“Environmentally Acceptable Lubricants” and their use in the marine environment For vessels over 79 feet built prior to this date, EALs are required where technically feasible. For new builds, ship designers and OEMs must consider compatibility with EALs and offer design changes where needed. On existing vessels, work with OEMs and lubricant suppliers to determine compatibility. 5) OEM approvals of EALs are application specific Lubricant manufacturers are now working with OEM’s on product approvals. The approvals are specific to the equipment, the application and the lubricant. For example, separate approvals for the hydraulic fluid and the gear oil in a propeller thruster should be obtained.
6) Performance still matters There is no need to compromise performance when switching to biodegradable lubricants. For greases, compare attributes of water washout, load, corrosion, adhesion, color, compatibility, base oil viscosity, sealability, bearing life, and drop point. For oils, look for seal compatibility, resistance to hydrolysis, temperature behavior, thermal stability, oxidation resistance and protection from scuffing. Discussions with a lubrication specialist can help identify the correct lubricant for the application. 7) Understand hydrolysis and how it affects ester based oils Ester based oils are essentially created by bonding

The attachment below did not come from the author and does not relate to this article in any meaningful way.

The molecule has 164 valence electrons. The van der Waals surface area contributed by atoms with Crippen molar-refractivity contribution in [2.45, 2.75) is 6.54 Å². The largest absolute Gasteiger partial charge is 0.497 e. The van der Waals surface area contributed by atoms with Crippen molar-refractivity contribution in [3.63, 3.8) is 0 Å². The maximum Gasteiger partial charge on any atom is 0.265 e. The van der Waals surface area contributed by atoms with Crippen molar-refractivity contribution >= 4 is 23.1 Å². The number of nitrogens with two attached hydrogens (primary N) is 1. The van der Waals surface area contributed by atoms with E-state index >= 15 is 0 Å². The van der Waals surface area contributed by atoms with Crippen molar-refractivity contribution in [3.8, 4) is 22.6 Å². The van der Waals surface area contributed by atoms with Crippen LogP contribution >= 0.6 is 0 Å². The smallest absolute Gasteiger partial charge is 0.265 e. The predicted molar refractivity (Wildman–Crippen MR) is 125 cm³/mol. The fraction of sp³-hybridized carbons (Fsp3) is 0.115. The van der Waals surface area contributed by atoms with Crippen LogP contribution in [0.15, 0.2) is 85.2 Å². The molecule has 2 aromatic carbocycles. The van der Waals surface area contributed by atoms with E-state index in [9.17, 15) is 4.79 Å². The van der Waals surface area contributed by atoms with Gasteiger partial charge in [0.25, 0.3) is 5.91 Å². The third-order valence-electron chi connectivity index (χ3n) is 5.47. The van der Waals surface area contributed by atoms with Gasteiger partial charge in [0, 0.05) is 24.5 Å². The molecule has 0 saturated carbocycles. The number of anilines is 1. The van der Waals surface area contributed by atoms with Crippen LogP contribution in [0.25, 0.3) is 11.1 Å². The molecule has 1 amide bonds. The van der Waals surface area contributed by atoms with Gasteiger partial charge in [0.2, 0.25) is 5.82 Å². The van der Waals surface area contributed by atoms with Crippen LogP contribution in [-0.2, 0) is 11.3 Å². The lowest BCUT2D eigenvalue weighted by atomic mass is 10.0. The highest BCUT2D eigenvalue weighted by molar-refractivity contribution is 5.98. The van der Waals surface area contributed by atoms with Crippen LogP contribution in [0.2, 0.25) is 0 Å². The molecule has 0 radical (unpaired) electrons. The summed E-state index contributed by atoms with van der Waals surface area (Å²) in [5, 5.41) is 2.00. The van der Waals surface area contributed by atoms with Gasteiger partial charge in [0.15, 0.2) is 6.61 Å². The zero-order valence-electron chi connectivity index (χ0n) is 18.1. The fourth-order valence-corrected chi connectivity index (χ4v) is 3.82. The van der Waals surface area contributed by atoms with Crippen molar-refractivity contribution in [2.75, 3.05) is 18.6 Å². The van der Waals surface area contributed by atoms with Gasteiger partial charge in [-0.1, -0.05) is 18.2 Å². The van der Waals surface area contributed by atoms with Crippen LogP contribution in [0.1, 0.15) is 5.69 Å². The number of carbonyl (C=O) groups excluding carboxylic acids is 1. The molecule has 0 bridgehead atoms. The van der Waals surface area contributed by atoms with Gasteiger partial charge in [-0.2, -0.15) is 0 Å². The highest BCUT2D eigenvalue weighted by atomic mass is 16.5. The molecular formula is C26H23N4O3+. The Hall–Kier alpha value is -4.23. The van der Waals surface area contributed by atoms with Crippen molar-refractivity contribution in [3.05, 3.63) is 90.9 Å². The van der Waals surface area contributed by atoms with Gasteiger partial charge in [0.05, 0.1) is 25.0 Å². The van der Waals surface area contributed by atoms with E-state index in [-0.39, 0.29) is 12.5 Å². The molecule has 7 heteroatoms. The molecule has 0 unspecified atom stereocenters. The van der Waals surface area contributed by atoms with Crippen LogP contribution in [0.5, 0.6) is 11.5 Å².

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acids and alcohols. In the presence of water and heat, esters can convert back to these two basic compounds which can lower the performance of the lubricant and affect seals, hoses, and o-rings. Not all esters are created equal and some resist hydrolysis much better than others. 8) Lubricant approval process is yet to be determined In the draft VGP, the EPA presents the standards an EAL must meet. They also discuss several European label programs that may be used to indicate EPA approval. Since the release of the draft VGP, the EPA announced they are conducting a pilot study for creating their own approval
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nOVEMBER 2012 MARINE LOG 51